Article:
So anyways, my post today is about triggers in recovery and even daily life, and how you can make choices to block them out or keep them at bay.
One of the toughest things for me during recovery was seeing other people's bodies because I would go into an automatic mode of comparing myself to them and most of the time it ended with me feeling horrible and not good enough.
This trigger came from everywhere because obviously people are everywhere, but it didn't just have to be people walking around, it was magazine photos, models on clothing websites, pinterest photos, pictures on fitness websites, etc.
It seemed that everywhere I turned there was an image of an unrealistic women that made me want to retract into my old habits in order to make myself feel better.
But as time went on and I started learning more about myself and what my needs were, I determined ways and strategies that could help me avoid these triggers.
These tips can apply to all triggers or things that are not helping you progress in recovery or your life. Avoiding things typically is not the way to go, but in this case, avoidance comes in handy and can really make a difference in the way you feel about yourself and your recovery.
1. Block people who trigger you on facebook, twitter, tumblr, etc.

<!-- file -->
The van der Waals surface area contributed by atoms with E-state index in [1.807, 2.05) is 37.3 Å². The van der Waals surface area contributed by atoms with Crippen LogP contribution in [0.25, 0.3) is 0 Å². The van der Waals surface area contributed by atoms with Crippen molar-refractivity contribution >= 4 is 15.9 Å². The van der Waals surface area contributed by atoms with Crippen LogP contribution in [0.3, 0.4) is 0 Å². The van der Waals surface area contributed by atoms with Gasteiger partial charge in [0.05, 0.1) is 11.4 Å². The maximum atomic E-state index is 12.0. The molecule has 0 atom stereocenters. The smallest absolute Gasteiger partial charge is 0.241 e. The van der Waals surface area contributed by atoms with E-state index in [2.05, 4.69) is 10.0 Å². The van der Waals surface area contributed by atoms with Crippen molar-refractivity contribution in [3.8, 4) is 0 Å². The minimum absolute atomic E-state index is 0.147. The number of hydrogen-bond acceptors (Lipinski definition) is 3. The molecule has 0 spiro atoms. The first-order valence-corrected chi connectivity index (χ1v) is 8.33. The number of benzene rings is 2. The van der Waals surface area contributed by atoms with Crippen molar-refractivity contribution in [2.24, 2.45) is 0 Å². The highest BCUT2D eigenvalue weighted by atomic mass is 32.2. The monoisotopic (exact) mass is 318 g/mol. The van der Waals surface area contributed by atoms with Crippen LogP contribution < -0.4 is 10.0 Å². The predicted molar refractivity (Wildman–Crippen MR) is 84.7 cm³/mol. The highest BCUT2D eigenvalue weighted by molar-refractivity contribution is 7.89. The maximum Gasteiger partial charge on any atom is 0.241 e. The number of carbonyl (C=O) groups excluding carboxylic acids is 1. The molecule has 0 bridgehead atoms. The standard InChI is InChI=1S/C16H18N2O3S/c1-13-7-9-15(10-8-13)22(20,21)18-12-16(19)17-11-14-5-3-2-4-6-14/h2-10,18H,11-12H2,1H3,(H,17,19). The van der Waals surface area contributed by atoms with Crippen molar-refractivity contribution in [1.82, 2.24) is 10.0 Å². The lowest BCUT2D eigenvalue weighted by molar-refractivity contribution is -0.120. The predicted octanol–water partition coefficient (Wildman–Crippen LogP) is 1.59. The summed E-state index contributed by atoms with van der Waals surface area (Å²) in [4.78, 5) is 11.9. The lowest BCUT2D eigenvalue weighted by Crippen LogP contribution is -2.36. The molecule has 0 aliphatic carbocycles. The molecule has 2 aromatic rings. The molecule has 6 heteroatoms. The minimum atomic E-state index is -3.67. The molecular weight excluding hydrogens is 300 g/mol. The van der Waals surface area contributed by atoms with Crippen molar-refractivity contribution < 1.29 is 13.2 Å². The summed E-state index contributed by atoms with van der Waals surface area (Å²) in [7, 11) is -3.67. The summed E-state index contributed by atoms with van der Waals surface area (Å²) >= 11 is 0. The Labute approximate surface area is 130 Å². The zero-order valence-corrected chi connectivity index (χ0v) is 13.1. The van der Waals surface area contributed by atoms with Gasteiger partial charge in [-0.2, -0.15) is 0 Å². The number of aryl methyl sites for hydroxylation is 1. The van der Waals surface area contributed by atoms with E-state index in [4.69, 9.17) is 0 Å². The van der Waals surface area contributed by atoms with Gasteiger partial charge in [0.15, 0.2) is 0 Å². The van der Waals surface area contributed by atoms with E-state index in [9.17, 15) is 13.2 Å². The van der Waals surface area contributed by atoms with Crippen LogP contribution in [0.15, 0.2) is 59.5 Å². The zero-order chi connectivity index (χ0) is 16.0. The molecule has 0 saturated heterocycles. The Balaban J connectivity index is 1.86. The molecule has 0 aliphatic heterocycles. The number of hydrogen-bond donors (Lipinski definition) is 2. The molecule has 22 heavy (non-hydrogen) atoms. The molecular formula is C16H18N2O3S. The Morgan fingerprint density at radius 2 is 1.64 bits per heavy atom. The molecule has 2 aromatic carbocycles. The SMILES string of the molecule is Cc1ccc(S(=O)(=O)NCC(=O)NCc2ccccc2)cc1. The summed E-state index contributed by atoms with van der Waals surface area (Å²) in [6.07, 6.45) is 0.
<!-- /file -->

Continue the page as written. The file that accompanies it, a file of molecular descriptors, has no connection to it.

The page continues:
2. Get rid of fashion magazines, and stop buying any magazine advertising women's bodies in an unrealistic way.
3. Check out at an isle in the grocery store that does not have these types of magazines.
4. Unfollow triggering boards or people on pinterst.
5. Stop looking back on photos of yourself when you were sick or unhealthy..this won't help you get to where you want to be.
6. Surround yourself with positive body image reminders and role models. Surround yourself with inspiring quotes and sayings that celebrate who you are as a person rather than as a body.
7. And be realistic and use common sense. If someone in a movie or magazine looks like they might be unhealthy or unreal, then it's probably true. You never know what actresses have to go through to be on tv and photos in magazines get airbrushed all the time. In other words, DON'T BELIEVE EVERYTHING YOU SEE.
All in all, triggering things, places, or people can be hard to avoid, but it's necessary and very helpful to try your best to distance yourself from them for at least a little while, until you are ready to face them again.
Progressing in recovery means letting go of the things of the past and embracing a new image of yourself, but you cannot do this unless you give up these old triggers and ways of looking at the world.
What are your triggers and experiences with handling them, etc?